Gutting

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Scottish Fishing Girls at a deep Farlane with their gut tubs

The Scottish Cure was used to pack the herrings to keep for transportation. A Dutchman Wilhelm Beukels devised this method. The gill and long gut are removed then the herring are placed in a barrel with a layer of salt between the layers of fish.

The Scottish Fishing Girls did the gutting of the fish the cooper would put the herring into the farlane, which was a wooden trough, and then salt them according to size. Each girl would have her own gut tub which was like a small barrel made with hoops, it sood next to her in the farlane. When the gut tub was full she would empty her tub into the gut barrel and the contents were sold for fertiliser.

In the early years the farlane was deep but as the fish were gutted the girls had to bend to get to the fish and they slowed up as their backs started to cause problems, so the farlane was made shallower so the girls were always in a standing position with straight backs.

Gutting0005
Scots girls at work with the cooper at a shallow farlane

The herring were sorted in size by the Scotts Girls, different barrels were placed behind the girls when the fish was gutted it was thrown into a barrel according to its size this was called selecting. The fish were placed side by side with salt between the layers, they were packed belly-up with the heads towards the outside of the barrel, the next layer was placed at right angles to the previous layer, there were about twenty layers in a barrel and 900 - 1200 fish per barrel according to their size.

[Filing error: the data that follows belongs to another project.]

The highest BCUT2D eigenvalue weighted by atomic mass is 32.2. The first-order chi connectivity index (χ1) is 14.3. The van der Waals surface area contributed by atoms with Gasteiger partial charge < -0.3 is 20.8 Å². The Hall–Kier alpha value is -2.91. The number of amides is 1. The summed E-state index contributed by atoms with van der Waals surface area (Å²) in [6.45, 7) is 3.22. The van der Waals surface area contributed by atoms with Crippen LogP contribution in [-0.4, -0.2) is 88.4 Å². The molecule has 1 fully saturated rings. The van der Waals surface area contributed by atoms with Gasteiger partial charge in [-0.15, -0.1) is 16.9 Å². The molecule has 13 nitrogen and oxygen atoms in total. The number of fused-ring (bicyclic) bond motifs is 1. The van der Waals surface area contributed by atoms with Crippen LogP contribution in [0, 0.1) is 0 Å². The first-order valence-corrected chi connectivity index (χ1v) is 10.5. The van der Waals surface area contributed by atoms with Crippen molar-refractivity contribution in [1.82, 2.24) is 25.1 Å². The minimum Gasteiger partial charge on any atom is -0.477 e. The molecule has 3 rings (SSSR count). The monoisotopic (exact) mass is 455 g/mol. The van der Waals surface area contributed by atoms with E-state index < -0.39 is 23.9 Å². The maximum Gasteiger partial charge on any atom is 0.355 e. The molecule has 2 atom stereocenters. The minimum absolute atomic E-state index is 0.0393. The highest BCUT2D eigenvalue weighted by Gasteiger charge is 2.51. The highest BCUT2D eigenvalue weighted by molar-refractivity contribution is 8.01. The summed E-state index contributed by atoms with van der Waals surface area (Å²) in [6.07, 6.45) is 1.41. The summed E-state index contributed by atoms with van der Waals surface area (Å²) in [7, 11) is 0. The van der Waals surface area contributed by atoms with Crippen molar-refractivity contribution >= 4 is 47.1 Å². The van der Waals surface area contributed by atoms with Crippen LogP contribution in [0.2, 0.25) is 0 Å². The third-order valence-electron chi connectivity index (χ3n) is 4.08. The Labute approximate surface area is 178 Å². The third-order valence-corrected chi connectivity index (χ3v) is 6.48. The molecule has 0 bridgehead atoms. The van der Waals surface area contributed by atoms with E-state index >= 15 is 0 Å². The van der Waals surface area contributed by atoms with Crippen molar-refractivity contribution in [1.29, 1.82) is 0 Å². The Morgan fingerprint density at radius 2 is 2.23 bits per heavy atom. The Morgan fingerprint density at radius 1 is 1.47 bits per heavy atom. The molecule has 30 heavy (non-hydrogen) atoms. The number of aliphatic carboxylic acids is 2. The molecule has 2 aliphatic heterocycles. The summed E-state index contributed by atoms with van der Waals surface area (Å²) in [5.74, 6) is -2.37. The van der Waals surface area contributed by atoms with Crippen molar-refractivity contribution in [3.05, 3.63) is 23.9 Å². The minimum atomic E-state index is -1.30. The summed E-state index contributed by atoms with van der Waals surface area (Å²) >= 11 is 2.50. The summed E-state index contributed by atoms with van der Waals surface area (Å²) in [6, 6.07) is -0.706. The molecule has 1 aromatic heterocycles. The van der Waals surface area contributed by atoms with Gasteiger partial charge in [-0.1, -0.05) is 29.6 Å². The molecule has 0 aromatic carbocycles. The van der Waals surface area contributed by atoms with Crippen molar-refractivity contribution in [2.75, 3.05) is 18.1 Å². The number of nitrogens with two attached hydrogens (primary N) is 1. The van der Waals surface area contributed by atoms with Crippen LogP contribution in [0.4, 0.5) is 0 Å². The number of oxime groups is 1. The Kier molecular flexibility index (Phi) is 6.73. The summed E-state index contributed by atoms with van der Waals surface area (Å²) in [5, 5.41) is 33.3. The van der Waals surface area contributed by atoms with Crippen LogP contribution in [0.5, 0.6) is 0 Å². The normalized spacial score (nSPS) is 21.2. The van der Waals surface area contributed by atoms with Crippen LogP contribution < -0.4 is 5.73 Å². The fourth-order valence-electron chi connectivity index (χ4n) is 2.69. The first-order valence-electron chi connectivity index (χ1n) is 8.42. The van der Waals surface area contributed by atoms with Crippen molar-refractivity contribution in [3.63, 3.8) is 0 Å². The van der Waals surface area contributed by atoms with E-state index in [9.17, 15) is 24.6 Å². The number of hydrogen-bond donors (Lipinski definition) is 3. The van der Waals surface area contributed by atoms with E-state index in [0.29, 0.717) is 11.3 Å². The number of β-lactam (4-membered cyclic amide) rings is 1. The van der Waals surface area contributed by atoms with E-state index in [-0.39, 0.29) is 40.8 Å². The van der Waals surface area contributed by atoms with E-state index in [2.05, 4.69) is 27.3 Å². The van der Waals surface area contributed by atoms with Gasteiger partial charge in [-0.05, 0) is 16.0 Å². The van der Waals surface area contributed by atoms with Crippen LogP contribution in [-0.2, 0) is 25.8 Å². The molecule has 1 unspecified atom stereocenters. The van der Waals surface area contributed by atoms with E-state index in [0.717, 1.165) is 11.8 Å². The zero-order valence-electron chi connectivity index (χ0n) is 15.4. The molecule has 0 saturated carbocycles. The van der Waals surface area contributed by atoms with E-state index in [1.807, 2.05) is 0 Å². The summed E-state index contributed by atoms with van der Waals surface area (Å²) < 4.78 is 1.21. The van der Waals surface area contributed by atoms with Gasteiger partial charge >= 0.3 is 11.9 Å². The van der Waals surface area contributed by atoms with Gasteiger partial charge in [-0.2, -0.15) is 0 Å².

When full the barrels were closed by the cooper and left to pickle, as the salt melted it cured the herring but they shrunk so the cooper would open the barrel and drain off the fluid through the bung, because there was now a gap at the top of the barrel more fish were placed into it before it was sealed up and laid on its side then the pickle was poured back in. There were different cures for different orders..

Before unions were formed there was no break for food they had to eat and drink as they worked.The girls had little time during the week to relax but knitting was a favourite passtime, with a stange action, one of the knitting needles being in a fixed position.

The girls worked in crews with their barrels had their own marks and were not paid for the work till the barrels were sold. The curers paid them 40p a week before the first world war for their food and lodgings, they lived with families in the local community and paid about 15-20p a week for the room although buying their own food the land lady would cook it for them. Before World War I a barrel would fetch about 1.75 out of this the girls were paid per barrel a pricely 3.5p, topping the barrels was paid for by the hour at 1.5p.

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